Europe

A Budget Guide to Madrid

Madrid is located in the center of Spain, and is connected to other major cities by air and trains. The city is known for its many dining options and its vast culture.

Madrid by Dimitry B. Dimitry B

Explore the museums during the afternoons.

Madrid can be explored on a budget. The city has many museums, and in many of these museums you do not have to pay a fee in the afternoons. The city’s three main art museums are the Prado, the Reina Sofia and the Thyssen Bornemisza. These three museums form the Golden Triangle of Museums, located near the central train station of Atocha. North of the city center visitors will find the Colón area, a district filled with restaurants and boutique shops where there are two main museums, the National Archaeological Museum and the Wax Museums. Discounts are available at the museums.

Visit the markets.

The city is known for its many dining options. There are many traditional markets selling fresh local products for those on a budget, tapas bars for those who want a taste of the city’s nightlife and many restaurants, including several Michelin restaurants. The city’s three main markets are the Antón Martín market, the San Antón market and the San Miguel market. Visitors will be able to stock up on fresh, local products and then enjoy a picnic in one of the city’s parks. The Antón Martín market is located close to the Atocha train station, and is a traditional market where visitors will find homemade jams, a selection of sandwiches and many stalls with fresh fish and meat. The San Antón market is located in the city center, steps away from the Puerta de Sol square, the city’s geographical center. The San Miguel market, located in the party district of Chueca, is known for its many tapas bars and stalls selling rustic breads and seafood cocktails. The market’s terrace has views towards the city center.

Head out for some tapas.

Madrid is a city known for its many tapas bars, traditional bars where with each drink ordered the guests get a complimentary tapa. Tapas are local low cost appetizers. Many locals head out for some tapeo, tapa tasting, before spending the rest of the night in a club partying until dawn. There are many tapas bars in the Malasaña district, located steps away from the Gran Vía main street, a street filled with restaurants and shops. Another area for tapas is La Latina, where many of the city’s party hostels and boutique hotels are located. In this area visitors will be able to try a large selection of tapas, from fresh olives and a selection of hams to patatas bravas potatoes served with spicy sauce and the traditional tortilla española, a potato omelet. After dining on tapas and raciones, larger versions of tapas, visitors will be able to party in one of the nearby clubs, where a drink can vary between 4€ and 10€, and there are many clubs, discos and lounges.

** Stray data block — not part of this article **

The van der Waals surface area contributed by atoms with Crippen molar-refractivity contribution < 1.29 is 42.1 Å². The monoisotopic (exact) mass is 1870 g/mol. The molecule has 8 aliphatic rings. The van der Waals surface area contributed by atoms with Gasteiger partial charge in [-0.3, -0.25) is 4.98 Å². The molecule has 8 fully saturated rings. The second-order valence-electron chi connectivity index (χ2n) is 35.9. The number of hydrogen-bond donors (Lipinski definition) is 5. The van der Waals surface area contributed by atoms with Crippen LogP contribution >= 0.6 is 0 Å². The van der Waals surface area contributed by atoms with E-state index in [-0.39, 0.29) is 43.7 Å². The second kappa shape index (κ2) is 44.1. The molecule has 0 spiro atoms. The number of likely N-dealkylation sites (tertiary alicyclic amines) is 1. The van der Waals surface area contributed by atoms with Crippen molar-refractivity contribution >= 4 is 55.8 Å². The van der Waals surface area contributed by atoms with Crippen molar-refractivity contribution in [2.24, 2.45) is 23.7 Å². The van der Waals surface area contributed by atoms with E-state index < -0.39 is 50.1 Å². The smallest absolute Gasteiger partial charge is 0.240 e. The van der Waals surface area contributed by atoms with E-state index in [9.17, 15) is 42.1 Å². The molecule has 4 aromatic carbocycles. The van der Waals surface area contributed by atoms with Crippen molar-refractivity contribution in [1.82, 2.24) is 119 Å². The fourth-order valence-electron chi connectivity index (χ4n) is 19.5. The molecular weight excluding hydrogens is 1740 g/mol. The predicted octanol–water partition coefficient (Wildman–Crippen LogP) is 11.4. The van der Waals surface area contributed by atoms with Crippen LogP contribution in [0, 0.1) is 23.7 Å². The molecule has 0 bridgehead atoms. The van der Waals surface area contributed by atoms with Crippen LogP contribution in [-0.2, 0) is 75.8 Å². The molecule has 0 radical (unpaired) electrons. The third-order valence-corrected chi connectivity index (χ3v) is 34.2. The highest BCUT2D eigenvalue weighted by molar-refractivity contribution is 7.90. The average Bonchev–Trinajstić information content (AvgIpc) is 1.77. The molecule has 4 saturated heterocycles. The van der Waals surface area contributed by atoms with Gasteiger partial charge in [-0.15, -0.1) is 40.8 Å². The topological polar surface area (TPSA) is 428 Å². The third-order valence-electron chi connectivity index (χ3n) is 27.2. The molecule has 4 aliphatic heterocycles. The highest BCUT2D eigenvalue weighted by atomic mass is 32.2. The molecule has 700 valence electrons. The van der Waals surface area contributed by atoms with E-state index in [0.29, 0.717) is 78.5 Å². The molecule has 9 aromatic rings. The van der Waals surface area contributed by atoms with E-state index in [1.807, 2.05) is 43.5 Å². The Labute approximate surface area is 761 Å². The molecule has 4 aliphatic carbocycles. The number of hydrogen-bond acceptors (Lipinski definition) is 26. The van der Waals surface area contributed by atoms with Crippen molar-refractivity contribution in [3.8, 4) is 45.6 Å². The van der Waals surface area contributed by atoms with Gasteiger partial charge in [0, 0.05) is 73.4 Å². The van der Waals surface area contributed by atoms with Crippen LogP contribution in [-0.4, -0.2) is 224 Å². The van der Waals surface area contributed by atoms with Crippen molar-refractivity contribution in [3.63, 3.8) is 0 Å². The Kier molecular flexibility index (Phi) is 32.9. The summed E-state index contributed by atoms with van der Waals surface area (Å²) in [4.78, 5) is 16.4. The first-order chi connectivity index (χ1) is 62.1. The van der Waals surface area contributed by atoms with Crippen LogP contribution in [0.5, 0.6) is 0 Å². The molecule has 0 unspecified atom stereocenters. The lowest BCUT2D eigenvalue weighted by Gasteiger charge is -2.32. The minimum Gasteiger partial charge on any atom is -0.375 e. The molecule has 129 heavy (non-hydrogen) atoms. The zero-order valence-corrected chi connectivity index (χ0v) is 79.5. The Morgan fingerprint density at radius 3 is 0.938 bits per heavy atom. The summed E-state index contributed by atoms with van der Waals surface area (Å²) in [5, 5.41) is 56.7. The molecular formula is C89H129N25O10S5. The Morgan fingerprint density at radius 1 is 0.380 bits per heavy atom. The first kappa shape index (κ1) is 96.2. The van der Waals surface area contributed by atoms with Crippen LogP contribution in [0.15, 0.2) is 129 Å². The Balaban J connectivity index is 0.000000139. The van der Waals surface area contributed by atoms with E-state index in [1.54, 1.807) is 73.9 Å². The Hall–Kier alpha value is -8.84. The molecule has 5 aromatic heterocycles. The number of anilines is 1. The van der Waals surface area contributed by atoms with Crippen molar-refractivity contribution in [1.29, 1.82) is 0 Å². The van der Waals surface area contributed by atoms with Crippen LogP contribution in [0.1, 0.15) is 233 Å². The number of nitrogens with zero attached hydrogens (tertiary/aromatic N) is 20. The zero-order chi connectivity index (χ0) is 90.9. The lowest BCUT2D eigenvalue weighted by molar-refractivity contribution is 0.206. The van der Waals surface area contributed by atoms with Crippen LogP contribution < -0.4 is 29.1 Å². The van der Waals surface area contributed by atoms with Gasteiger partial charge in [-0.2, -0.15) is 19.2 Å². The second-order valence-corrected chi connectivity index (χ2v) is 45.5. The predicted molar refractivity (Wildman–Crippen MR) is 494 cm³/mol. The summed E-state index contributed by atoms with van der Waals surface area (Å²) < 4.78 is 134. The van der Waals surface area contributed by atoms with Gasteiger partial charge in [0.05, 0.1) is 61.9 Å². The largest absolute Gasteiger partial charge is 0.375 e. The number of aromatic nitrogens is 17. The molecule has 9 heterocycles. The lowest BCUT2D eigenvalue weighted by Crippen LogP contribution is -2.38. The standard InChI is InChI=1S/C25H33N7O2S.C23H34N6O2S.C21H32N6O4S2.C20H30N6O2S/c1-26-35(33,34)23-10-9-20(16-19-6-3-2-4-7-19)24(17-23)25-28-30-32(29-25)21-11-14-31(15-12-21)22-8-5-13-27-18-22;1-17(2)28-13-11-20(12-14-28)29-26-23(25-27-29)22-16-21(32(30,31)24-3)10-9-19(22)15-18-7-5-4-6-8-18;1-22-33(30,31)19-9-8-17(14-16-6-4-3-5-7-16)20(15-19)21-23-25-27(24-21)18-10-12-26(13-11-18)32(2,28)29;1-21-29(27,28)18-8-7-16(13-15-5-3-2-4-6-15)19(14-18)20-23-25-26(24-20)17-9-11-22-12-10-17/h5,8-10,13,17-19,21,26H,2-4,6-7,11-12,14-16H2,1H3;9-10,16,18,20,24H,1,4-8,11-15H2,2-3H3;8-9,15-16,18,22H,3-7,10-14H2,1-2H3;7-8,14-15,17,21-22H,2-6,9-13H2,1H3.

Walk around the city center.

Madrid is a city that can be explored on foot. There are buses, a subway system and a train system. The city’s public transport system costs around 2€ per trip, and a one way trip to the airport costs around 7€. There are inner city buses and buses that will take visitors to the nearby historical towns of El Escorial, Segovia and Toledo for less than 10€ roundtrip. Many hostels offer guided walking trips around the historical city center for the price of a tip. During these tours visitors will be able to see the Royal Palace, the nearby Almudena Cathedral, the fountains decorating the Plaza de España square and the Ancient Egyptian Debod Temple. After exploring the city’s main sights visitors can enjoy a stroll in the centric Retiro park, a park with a pond where boats can be rented.

This post was graciously contributed by Publiblog Destinia.

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